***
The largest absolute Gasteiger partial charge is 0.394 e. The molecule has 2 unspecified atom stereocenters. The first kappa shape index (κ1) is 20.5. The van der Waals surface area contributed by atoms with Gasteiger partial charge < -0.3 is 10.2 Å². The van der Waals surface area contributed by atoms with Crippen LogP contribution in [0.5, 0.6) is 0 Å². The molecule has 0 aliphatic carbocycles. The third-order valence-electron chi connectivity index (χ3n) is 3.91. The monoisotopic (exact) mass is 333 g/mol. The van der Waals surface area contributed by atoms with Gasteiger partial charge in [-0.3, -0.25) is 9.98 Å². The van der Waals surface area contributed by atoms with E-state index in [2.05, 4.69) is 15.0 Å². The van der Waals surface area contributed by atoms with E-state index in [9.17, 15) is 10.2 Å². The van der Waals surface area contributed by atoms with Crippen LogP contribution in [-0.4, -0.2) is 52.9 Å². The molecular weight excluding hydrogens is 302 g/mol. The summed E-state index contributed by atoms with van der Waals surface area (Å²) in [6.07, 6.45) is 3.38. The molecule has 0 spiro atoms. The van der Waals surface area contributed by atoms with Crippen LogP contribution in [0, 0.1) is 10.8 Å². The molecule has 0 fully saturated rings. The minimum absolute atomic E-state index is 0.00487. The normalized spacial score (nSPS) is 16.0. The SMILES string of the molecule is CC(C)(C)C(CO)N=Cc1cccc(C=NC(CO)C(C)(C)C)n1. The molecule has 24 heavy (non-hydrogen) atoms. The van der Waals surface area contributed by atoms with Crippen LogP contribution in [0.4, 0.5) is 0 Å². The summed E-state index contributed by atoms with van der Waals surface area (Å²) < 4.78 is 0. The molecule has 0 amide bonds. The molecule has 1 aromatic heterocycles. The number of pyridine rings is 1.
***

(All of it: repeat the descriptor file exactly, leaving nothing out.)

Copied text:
The largest absolute Gasteiger partial charge is 0.394 e. The molecule has 2 unspecified atom stereocenters. The first kappa shape index (κ1) is 20.5. The van der Waals surface area contributed by atoms with Gasteiger partial charge < -0.3 is 10.2 Å². The van der Waals surface area contributed by atoms with Crippen LogP contribution in [0.5, 0.6) is 0 Å². The molecule has 0 aliphatic carbocycles. The third-order valence-electron chi connectivity index (χ3n) is 3.91. The monoisotopic (exact) mass is 333 g/mol. The van der Waals surface area contributed by atoms with Gasteiger partial charge in [-0.3, -0.25) is 9.98 Å². The van der Waals surface area contributed by atoms with E-state index in [2.05, 4.69) is 15.0 Å². The van der Waals surface area contributed by atoms with E-state index in [9.17, 15) is 10.2 Å². The van der Waals surface area contributed by atoms with Crippen LogP contribution in [-0.4, -0.2) is 52.9 Å². The molecular weight excluding hydrogens is 302 g/mol. The summed E-state index contributed by atoms with van der Waals surface area (Å²) in [6.07, 6.45) is 3.38. The molecule has 0 spiro atoms. The van der Waals surface area contributed by atoms with Crippen LogP contribution in [0, 0.1) is 10.8 Å². The molecule has 0 fully saturated rings. The minimum absolute atomic E-state index is 0.00487. The normalized spacial score (nSPS) is 16.0. The SMILES string of the molecule is CC(C)(C)C(CO)N=Cc1cccc(C=NC(CO)C(C)(C)C)n1. The molecule has 24 heavy (non-hydrogen) atoms. The van der Waals surface area contributed by atoms with Crippen LogP contribution in [0.4, 0.5) is 0 Å². The summed E-state index contributed by atoms with van der Waals surface area (Å²) < 4.78 is 0. The molecule has 0 amide bonds. The molecule has 1 aromatic heterocycles. The number of pyridine rings is 1.